[show abstract][hide abstract] ABSTRACT: Adjuncts may occur (by adjunct preposing) before a wh-interrogative clause which is a main clause, but not before one which is subordinate; for example: (i) Tomorrow what shall we do? (ii) I told you (*tomorrow) what we shall do. Why should adjunct preposing be different in main and subordinate clauses? The pretheoretical answer is obvious: the wh-word must be initial in the subordinate clause that it introduces. However not all theories allow this insight to be expressed. A number of possible explanations based on standard assumptions are considered and rejected. The proposed solution is based on enriched dependency structure (Word Grammar) which does allow an analysis in which the wh-word must be initial in the subordinate clause but not in the main clause.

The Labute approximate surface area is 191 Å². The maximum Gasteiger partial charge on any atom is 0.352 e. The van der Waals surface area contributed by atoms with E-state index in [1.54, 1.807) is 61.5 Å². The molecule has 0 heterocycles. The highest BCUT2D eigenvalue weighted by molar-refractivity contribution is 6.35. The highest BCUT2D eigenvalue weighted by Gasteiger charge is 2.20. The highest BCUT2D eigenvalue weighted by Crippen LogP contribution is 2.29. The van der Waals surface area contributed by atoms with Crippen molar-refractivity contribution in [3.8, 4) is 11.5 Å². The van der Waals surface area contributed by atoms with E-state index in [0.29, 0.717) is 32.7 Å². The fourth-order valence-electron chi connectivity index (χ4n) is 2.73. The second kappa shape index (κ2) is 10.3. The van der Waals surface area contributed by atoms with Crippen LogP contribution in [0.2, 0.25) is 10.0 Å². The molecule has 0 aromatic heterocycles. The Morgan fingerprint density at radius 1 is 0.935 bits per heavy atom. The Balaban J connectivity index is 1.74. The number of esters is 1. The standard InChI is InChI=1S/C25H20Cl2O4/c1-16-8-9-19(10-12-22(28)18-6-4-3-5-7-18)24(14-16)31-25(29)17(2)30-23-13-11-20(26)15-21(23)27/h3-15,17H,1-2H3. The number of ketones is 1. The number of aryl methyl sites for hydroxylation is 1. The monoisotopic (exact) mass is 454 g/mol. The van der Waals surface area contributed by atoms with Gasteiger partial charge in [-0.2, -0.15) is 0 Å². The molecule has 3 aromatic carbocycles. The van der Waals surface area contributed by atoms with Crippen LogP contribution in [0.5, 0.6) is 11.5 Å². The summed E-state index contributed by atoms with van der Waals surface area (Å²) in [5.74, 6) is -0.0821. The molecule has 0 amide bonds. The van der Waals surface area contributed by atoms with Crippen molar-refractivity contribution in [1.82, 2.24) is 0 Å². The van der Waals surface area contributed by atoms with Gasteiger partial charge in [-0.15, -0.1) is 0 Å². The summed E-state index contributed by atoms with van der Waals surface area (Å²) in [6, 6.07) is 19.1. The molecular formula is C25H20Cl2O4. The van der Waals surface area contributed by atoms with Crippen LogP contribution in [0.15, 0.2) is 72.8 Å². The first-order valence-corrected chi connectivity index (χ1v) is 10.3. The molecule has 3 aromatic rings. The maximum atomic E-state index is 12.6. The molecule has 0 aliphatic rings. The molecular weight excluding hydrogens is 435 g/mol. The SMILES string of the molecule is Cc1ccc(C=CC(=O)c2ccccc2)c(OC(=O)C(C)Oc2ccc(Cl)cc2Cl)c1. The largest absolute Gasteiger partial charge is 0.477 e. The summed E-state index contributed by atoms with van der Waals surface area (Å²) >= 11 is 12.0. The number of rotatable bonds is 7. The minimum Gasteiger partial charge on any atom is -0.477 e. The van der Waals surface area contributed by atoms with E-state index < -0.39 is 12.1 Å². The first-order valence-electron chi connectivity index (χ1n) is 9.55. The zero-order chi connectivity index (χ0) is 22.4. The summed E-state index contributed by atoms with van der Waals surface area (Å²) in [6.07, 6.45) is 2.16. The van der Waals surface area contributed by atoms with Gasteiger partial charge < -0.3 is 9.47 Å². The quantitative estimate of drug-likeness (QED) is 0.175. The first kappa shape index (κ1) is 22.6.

[show abstract][hide abstract] ABSTRACT: According to recent work in the new field of lexical pragmatics, the meanings of words are frequently pragmatically adjusted and fine-tuned in context, so that their contribution to the proposition expressed is different from their lexically encoded sense. Well-known examples include lexical narrowing (e.g. 'drink' used to mean ALCOHOLIC DRINK ), approximation (or loosening) (e.g. 'flat' used to mean RELATIVELY FLAT ) and metaphorical extension (e.g. 'bulldozer' used to mean FORCEFUL PERSON ). These three phenomena are often studied in isolation from each other and given quite distinct kinds of explanation. In this chapter, we will propose a more unified account. We will try to show that narrowing, loosening and metaphorical extension are simply different outcomes of a single interpretive process which creates an ad hoc concept, or occasion-specific sense, based on interaction among encoded concepts, contextual information and pragmatic expectations or principles. We will outline an inferential account of the lexical adjustment process using the framework of relevance theory, and compare it with some alternative accounts.